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The Plurality of Corporate Greed

My parents met each other as police dragged them both to jail during the 1964 Free Speech Movement at the University of California at Berkeley.

Civil disobedience is in my blood.

As someone who is passionate about inequality and rising poverty in the United States, Occupy DC was the protest for me.

Or so I thought.

Armed with a clipboard, stickers, flyers and talking points – all aimed at spreading the word about reversing the Citizens United decision, I wandered into Freedom Plaza on the first day of the rally.  When I heard the iconic drum beating and folk singing, I knew I had found the right place.  I felt certain about the cause behind this movement from what I had read and seen on the news; the public has grown tired of corporate greed making everyone else poor.

As it turned out, the devastation to our country, as a result of the fat cats’ gluttony, goes much deeper than poverty.

What first caught my attention was the group of veterans who had set up camp along the strip of grass along the south side of the plaza.  In their small community of tents, they looked ready to stay as long as it took, complete with food, bedding and the able-bodied helping the disabled. They had signs protesting “the deployment of traumatized troops” and proclaiming “end these wars for corporate gains.”  This rugged collection of veterans was organized by the group, “Iraqi veterans against the war.”

When I looked out into the crowd, I noticed a sea of pink stickers declaring “give hugs, not war” as Code Pink demonstrated a considerable presence.  There was even a group of teenagers drifting around the plaza carrying large cardboard signs displaying “free hugs.”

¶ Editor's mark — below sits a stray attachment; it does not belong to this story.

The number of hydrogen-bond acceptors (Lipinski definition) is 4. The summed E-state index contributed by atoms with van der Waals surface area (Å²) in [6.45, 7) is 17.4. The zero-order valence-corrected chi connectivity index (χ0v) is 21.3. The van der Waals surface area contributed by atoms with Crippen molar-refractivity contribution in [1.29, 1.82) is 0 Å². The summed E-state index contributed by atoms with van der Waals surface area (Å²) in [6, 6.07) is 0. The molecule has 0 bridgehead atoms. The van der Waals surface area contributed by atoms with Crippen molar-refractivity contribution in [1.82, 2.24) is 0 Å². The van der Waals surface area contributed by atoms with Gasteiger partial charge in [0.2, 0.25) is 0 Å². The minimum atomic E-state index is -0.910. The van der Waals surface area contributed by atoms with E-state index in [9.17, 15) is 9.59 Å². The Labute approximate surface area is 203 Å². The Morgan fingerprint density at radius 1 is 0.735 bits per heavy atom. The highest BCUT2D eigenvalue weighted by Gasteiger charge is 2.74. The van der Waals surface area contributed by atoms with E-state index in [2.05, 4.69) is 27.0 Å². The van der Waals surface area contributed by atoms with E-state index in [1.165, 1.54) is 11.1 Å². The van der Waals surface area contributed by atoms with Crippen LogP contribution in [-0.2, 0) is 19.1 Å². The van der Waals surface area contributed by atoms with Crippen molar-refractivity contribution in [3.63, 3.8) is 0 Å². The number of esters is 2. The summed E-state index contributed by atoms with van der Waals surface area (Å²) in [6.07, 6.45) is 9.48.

Across the plaza sat a tent that housed tables with literature on the tragedies of the health care system in America: 45,000 people die every year from lack of insurance and people are losing health coverage grows while CEOs haul in enormous salaries.  They called themselves “Single payer action.”

The environmental movement also showed up.  Groups made their presence felt with banners and paintings depicting the planetary wreckage unleashed by insatiable corporate leaders who place personal profit above the health of the planet.

But my biggest surprise was the large group of Ron Paul supporters who showed up wearing T-shirts of the classic Shepard Fairly “Hope” design with Ron Paul’s face switched for Obama’s and the word “hope” replaced with “Paul.”  I wondered what libertarians were doing there so I asked one.  Surprised by my obvious ignorance, she replied, “the Wall Street bailouts.”

As a folk singer bellowed from the stage, prompting the crowd to chant “Operation Iraqi liberation! What’s that spell? Oil…oil…oil!,” the feeling that I was at an old-fashioned anti-war demonstration, and not simply an inequality assembly, made me remember something my parents had taught me about their days as young protesters during the 1960s.

One element of wrongdoing can affect people in many ways.  The student protests at Berkeley were called the Free Speech Movement, and began when students demanded the right to organize, but quickly spread into the civil rights and anti-Vietnam War movements.

Contrary to popular belief, the Occupy (Everywhere) rallies are not the shouts from those who allegedly played a losing hand in the game of capitalism; they are about letting the world know that some of us are fed up with rampant corporate power exploiting the lifeblood of Earth.